I just wish the projectionist had fixed the framing earlier. There was a lot of ceiling for a reel there.

Sugar Hill

There was a lot to love in this line-up, but “Sugar Hill” is what made me decide that I had to attend April Ghouls. It’s not that I hadn’t seen it before — I had, several times — but that I had to support anybody who was showing such a remarkable film.

On the surface, it’s a movie attempting to cash in on the brief fad for blaxpo horror. The astonishing thing  about the film is it’s constantly empowering plot. Strength always comes through weakness in this story. Sugar herself continues to use her nickname, although it could be seen as diminishing. Dead slaves, dumped in the swamps of New Orleans, provide the muscle. Baron Samedi, master of the dead, often assumes guises of service (taxi driver, gardener, etc.) to get close to the targets. Plus, it’s just a fun movie!

The highlight of the entire trip, for me, was hearing first-time viewers exclaim their enjoyment of this gem.

Blood and Lace

I can’t say that “Blood and Lace” failed to deliver shocks. In actuality, there’s an escalation of outrageousness throughout the runtime that leads to an inevitable and hilariously depraved revelation in the final seconds. It was as though every few minutes the filmmakers asked “How can we make this more twisted?” I can readily think of at least three friends who should probably see this (if they haven’t already).

My problem with the movie is two-fold: there’s nothing to the movie outside of the efforts to shock, and the time between shocks feels interminable. A movie this packed with strangeness shouldn’t be so dull. Coming directly after “Sugar Hill”, this did not fare well with us.

Still, I’m glad to have seen it. I’d never even heard of the thing, and now I can make jokes about pulling corpses out of the freezer for head counts.

The Thing with Two Heads

Speaking of heads…

I’m a big fan of Ray Milland and of cheesy movies, and “The Thing with Two Heads” is a big part of why. It wasn’t the first Ray Milland movie I ever saw (that was probably “Escape to Witch Mountain”), and it wasn’t the first movie I loved for not being any good (“Caveman”, maybe?), but it was one of the first bad movies I loved to talk about and the first movie in which I consciously noticed Milland.

It’s hard to miss him in this; he’s the cranky, white-dude head on Rosey Grier’s shoulder.

That’s about it, really. There isn’t much else to it, except for a two-headed ape (that disappears after a brief escape), a motorcycle race, and… nope, that’s pretty much it.

Cranky, white head on Rosey Grier’s shoulder. Probably muttering about his Oscar between takes.

Revisiting that turkey made a perfect end to two nights of drive-in movies.

They’re talking about adding a fifth movie each night for the fall show, specifically so the first night can be all of the original Planet of the Apes series. It may just be more awesomeness than I can handle!

We Are in the Quantum State of Possibly Being in Pittsburgh

Some people go fishing or hunting. Others follow bands from venue to venue or travel to support sport teams.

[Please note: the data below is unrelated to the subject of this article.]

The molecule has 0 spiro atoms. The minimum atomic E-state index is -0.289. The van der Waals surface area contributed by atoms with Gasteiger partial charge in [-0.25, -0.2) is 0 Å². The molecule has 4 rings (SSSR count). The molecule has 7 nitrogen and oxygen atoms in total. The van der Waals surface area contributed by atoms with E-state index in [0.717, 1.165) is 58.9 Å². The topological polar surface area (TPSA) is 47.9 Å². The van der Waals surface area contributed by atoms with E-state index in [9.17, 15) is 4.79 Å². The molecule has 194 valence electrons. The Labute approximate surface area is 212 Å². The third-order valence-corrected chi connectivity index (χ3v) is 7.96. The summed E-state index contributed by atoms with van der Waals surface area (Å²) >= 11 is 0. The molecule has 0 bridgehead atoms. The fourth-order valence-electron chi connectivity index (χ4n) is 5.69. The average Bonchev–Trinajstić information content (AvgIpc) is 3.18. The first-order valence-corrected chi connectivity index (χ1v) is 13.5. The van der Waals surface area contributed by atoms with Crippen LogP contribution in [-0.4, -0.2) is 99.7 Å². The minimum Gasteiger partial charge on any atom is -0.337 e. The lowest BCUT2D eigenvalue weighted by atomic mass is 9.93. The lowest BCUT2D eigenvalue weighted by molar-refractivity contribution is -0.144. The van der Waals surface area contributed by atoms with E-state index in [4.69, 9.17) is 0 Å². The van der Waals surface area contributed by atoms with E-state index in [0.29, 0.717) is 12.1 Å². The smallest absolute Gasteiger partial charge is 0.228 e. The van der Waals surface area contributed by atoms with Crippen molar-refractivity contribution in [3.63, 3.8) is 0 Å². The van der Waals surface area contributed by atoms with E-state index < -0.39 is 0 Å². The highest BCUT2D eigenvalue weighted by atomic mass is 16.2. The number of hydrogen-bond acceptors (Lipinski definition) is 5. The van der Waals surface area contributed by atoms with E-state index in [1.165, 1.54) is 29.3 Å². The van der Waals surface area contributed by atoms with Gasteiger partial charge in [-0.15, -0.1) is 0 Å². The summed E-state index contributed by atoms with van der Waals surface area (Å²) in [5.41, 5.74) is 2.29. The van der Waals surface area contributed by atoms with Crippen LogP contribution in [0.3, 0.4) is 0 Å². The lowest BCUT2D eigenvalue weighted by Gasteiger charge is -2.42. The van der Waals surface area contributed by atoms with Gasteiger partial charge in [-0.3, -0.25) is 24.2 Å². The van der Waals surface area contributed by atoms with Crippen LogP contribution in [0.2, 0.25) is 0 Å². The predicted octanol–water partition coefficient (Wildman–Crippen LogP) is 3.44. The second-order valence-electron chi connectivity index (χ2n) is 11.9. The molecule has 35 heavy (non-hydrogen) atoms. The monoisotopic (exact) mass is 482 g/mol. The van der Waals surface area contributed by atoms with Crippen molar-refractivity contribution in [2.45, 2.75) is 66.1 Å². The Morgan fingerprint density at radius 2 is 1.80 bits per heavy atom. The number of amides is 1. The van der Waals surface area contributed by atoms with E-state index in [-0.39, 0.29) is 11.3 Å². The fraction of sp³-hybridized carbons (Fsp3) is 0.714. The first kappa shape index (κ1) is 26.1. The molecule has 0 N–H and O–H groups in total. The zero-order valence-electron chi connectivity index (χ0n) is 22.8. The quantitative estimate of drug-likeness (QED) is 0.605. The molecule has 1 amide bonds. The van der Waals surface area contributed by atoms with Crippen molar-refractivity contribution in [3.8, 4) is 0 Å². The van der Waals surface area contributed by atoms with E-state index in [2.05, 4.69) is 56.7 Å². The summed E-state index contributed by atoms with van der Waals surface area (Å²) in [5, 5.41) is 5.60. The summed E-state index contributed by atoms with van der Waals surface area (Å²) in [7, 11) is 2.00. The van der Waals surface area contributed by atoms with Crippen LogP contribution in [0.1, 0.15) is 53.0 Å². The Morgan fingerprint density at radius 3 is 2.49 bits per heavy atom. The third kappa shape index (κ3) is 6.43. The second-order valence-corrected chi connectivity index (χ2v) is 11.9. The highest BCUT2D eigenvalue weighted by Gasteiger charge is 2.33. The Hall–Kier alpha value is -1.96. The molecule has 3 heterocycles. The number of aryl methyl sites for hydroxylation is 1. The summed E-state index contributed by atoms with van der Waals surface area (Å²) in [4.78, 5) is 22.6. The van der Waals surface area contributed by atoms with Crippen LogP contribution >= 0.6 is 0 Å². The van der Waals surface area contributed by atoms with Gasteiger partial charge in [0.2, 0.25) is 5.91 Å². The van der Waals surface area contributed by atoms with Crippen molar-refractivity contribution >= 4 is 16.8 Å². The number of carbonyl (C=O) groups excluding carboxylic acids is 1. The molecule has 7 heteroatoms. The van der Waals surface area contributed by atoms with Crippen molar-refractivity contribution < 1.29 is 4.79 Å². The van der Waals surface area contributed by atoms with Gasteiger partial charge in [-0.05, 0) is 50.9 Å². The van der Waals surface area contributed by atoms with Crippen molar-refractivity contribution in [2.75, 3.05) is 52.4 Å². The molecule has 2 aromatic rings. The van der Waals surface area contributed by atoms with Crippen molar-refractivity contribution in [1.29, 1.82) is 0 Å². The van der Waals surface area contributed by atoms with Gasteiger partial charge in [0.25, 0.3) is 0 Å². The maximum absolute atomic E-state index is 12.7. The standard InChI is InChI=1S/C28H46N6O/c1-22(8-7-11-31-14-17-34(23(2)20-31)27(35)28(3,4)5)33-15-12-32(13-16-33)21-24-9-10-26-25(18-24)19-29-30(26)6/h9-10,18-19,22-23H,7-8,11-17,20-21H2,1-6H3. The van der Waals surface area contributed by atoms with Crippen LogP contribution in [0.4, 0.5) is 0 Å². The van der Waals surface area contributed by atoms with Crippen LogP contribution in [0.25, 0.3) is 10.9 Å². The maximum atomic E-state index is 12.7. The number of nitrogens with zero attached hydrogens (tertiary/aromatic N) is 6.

My friends and I gather to watch horror movies in their native environment — a drive-in!

I’ve written at length about last fall’s trip to DriveIn Super MonsterRama 2012 in Vandergrift, Pennsylvania (~30 minutes from Pittsburgh). This year, George Reis and Riverside Drive-In added a horror marathon for the spring. April Ghouls “Drive-In” Monster-Rama 2013 was a 2-night/8-movie festival, featuring movies from the 1980s on the first night and from the 1970s on the second.

I’ll get to the films in a later post, but for now I want to write about the social aspect of the event. Spending time with friends who share our affection for these movies is a good part of what keeps us going back to sit outside of our cars in the cold and rain.

Tim, Scott, and I attended our first Drive-In Super Monster-Rama in 2010. Our mutual friend Chad had found a blurb about it online and told us all about it. He was unable to make it out to Vandergrift that year, but we went as advance scouts. We all knew each other from a B-movie forum and had met several times at Northwestern’s 24-hour film festival, B-Fest.

For April Ghouls, our group’s body count had grown to 9 — our original trio plus veterans Jessica, Chad, and Mike and newcomers Dave, Hilary, and Rob — (10 if you count the 3-legged dog). That’s a good number of folks to get moving in any particular direction, and for the most part we didn’t try. Outside of Riverside Drive-In itself, the only time all of us were together was for dinner at the roadhouse just before the second night of movies.

The rest of the time, we bounced around in smaller groups. On Friday several of us went to the Monroeville Mall (the mall featured in George Romero’s “Dawn of the Dead”) to check out the zombie museum. For unexplored reasons, it shares space with a 9-hole mini-golf course. Tim had brought along his Telstar putter, so Chad, Mike, and I joined him in a round while Scott and Jessica browsed the museum and small store. By the 9th hole I could even keep the ball on the green. (Tim won, but only 2 strokes separated first and last place. I thereby claim moral victory as the chronicler of the game.)

When Hell is full, the dead will play 9 holes.

When Hell is full, the dead will play 9 holes.

Saturday saw six of us descend on Reads Ink, a house in Vandergrift converted into a 3-story used book store. It’s a neat shop, but we were all feeling frugal and the dog couldn’t come in so we only stayed about a half an hour.

Oh yeah. I keep teasing you with the dog.

His name is Bandit, and he is missing a back leg because of reasons. Dave told me, but there was an adorable 3-legged Pomeranian in front of me so I didn’t really hear the explanation. It sounded like “Well, his previous owner–“, at which point my brain replaced everything with “D’awwwww, puppy!” Bandit spent time with Hilary in the car, seeking refuge from the cold, and he spent time in Dave’s lap, contentedly ignoring the movies.

It wasn’t until I was home that I realized we were all just like that dog. We might not be like others, but we’re happy just to be ourselves in the company of friends.

Until it’s too cold, at which point we hide under blankets.